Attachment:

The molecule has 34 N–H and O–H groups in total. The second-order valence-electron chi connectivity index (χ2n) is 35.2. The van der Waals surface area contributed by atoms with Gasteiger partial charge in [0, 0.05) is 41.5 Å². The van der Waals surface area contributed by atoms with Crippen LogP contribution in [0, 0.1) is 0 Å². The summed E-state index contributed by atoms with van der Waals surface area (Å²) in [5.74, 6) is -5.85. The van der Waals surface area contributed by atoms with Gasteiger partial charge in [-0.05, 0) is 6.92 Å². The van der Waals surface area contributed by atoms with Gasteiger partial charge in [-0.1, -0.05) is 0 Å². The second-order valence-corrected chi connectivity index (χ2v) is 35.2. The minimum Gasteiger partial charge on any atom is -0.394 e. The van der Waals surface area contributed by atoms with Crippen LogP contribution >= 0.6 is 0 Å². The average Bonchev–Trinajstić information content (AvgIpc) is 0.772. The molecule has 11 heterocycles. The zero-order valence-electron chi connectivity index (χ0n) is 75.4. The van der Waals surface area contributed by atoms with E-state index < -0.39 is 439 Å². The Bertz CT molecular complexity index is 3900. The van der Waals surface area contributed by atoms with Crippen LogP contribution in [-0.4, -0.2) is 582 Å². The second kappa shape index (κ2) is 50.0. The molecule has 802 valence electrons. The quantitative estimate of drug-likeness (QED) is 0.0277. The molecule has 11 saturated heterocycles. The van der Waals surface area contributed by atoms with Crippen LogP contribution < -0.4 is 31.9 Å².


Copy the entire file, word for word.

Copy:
The molecule has 34 N–H and O–H groups in total. The second-order valence-electron chi connectivity index (χ2n) is 35.2. The van der Waals surface area contributed by atoms with Gasteiger partial charge in [0, 0.05) is 41.5 Å². The van der Waals surface area contributed by atoms with Crippen LogP contribution in [0, 0.1) is 0 Å². The summed E-state index contributed by atoms with van der Waals surface area (Å²) in [5.74, 6) is -5.85. The van der Waals surface area contributed by atoms with Gasteiger partial charge in [-0.05, 0) is 6.92 Å². The van der Waals surface area contributed by atoms with Gasteiger partial charge in [-0.1, -0.05) is 0 Å². The second-order valence-corrected chi connectivity index (χ2v) is 35.2. The minimum Gasteiger partial charge on any atom is -0.394 e. The van der Waals surface area contributed by atoms with Crippen LogP contribution >= 0.6 is 0 Å². The average Bonchev–Trinajstić information content (AvgIpc) is 0.772. The molecule has 11 heterocycles. The zero-order valence-electron chi connectivity index (χ0n) is 75.4. The van der Waals surface area contributed by atoms with E-state index < -0.39 is 439 Å². The Bertz CT molecular complexity index is 3900. The van der Waals surface area contributed by atoms with Crippen LogP contribution in [-0.4, -0.2) is 582 Å². The second kappa shape index (κ2) is 50.0. The molecule has 802 valence electrons. The quantitative estimate of drug-likeness (QED) is 0.0277. The molecule has 11 saturated heterocycles. The van der Waals surface area contributed by atoms with Crippen LogP contribution < -0.4 is 31.9 Å².